LA's troubled child welfare agency gets new director

Philip Browning said he did not apply to be director of L.A. County's Department of Children and Family Services, which faces allegations it's failed to protect boys and girls caught in abusive homes.

"The Board of Supervisors asked me if I would assume this responsibility," said Browning.

Browning was up for the challenge, and on Tuesday the board named him as the new director. He'd been interim director for four months at an agency that's gone through four chiefs in less than two years.

In Browning, the supervisors selected an old hand at county government. Previously, he headed the massive Department of the Public Social Services.

DCFS monitors 35,000 abused children throughout L.A. County. Half are in foster or other county care. In recent years, more than a dozen have died amid allegations of mismanagement and lax supervision.

"I think the biggest challenge will be trying to get all of the staff to embrace a new concept of openness and transparency and moving toward accountability," Browning said.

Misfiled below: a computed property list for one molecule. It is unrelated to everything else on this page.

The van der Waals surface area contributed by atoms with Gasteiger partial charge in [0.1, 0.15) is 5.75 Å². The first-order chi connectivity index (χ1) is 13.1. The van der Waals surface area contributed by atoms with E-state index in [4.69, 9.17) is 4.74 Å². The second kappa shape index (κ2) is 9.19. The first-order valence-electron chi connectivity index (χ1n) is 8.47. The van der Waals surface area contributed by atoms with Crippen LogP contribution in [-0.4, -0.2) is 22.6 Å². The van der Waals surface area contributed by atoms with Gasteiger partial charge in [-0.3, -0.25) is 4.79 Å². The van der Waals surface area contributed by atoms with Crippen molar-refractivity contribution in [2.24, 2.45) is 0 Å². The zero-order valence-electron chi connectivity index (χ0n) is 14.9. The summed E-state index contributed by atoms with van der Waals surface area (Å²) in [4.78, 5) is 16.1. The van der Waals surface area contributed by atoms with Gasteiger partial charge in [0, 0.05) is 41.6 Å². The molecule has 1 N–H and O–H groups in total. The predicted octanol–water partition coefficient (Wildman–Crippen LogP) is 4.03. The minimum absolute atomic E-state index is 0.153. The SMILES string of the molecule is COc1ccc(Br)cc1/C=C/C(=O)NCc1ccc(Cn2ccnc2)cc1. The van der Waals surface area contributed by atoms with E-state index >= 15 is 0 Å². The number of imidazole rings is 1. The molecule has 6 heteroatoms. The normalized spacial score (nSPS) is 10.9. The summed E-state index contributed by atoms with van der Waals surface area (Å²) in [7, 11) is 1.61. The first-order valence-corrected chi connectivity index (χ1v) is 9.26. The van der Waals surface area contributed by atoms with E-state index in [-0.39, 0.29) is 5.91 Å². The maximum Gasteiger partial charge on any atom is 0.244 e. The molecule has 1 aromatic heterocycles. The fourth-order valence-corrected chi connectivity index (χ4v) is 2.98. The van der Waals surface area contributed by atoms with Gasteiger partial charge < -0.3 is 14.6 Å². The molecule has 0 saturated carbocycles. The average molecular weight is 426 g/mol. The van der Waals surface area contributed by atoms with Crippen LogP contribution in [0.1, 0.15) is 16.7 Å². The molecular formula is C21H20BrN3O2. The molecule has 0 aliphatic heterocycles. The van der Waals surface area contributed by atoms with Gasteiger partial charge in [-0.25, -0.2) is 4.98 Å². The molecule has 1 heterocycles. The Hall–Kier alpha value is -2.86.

He said he wants social workers to consult more people when they deal with abused children, and decide whether to remove them from their homes.

“So often I think if we just involve the teacher and the minister and the softball coach and other family members we might come to a decision that would be better than some of the decisions that are being made currently," Browning said. "That’s a new model for this department.”

In a slight Alabama drawl, Browning said he wants to bring "common sense" to the agency. "I often just say I'm a good ole country boy from the South and I learned a lot from my father."

DCFS. employs 7,300 people and has a $1.8 billion budget.

"The Board of Supervisors has expressed an awful lot of confidence in me, and I appreciate that," said Browning.

Browning said he is working on a strategic plan for the department. He said it has had one for several years. Browning wants to change the thinking at the child welfare agency.

"I'm really asking people to step back and ask if this were your child, would you have done the same thing. I think sometimes in the bureaucracy we get so immersed in bureaucratic processes, we lose sight of the big picture."

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